The Black Sea flow provides a unique natural laboratory to study the dynamics of sea floor density-driven flow. The team measured the density-driven flow in unprecedented detail by flying a state-of-the-art 2.4 tonne, 7 metre submersible marine robot (Autosub III) at speeds up to 10 km per hour within a full-scale deep-ocean density current, less than 5m above the seafloor, for the first time.
Dr Dorrell, lead author, said: “The field measurements represent a true step-change, as the new level of detail provided shows that large-scale mixing processes drive self-organisation in the flow. The emergence of self-organisation, from chaotic turbulent fluid motion, is fascinating, operating against preconceived notions of increasing entropy, and demonstrates higher levels of physical complexity than was previously understood. By demonstrating self-organisation of the flow, and thus a stable mechanism for reducing mixing with the surrounding water, we are now able to explain how density-driven flows travel so far.”
Professor Jeff Peakall, project principal investigator, from the School of Earth and Environment at the University of Leeds, said:“These deep-sea channels are some of the least understood natural systems on our planet. There has been more attention given to the channels on Mars than to these density-driven flows, despite their important role in transporting carbon, nutrients and heat across the deep-sea floor. Our research explains for the first time how these massive flows are able to travel such vast distances. Improving our understanding of the huge power of these flows will help us better safeguard vital continent-spanning deep-sea infrastructure.”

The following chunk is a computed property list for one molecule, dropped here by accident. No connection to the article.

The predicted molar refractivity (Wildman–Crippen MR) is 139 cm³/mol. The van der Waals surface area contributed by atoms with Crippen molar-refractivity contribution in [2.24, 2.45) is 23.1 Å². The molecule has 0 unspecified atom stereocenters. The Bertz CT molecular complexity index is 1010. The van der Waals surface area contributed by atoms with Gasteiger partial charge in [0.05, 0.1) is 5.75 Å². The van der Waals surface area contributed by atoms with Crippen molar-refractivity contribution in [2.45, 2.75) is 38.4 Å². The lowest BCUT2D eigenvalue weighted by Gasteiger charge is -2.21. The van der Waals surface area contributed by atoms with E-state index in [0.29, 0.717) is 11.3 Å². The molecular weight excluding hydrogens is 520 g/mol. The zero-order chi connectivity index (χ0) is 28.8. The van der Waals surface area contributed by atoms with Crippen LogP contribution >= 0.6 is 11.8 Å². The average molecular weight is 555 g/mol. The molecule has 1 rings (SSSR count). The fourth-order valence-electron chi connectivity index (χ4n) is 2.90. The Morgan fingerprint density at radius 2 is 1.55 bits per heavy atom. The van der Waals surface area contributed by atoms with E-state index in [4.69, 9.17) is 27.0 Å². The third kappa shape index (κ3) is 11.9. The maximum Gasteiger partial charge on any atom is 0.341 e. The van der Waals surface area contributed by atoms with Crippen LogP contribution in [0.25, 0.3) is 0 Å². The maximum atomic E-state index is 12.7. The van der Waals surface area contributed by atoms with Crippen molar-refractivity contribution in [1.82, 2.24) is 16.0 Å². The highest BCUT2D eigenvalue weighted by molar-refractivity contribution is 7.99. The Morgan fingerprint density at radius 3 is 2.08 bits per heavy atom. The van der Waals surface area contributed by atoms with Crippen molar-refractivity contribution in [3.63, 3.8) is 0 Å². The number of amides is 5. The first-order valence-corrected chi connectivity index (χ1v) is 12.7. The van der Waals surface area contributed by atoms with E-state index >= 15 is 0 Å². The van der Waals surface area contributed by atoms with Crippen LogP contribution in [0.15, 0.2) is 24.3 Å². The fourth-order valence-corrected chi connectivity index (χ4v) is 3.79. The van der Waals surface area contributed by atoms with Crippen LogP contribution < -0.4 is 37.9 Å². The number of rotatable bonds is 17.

The international research team included colleagues from the Universities of Leeds and Southampton, the Middle East Technical and the Istanbul Technical Universities, and the UK’s National Oceanography Centre (NOC). Their research findings are critical to forecasting the real hazard risks these flows can pose to critical seafloor infrastructure, such as submarine telecommunications cables, which carry over 95% of global internet traffic, and oil and gas pipelines.
The seafloor channel of the Black Sea density-driven flow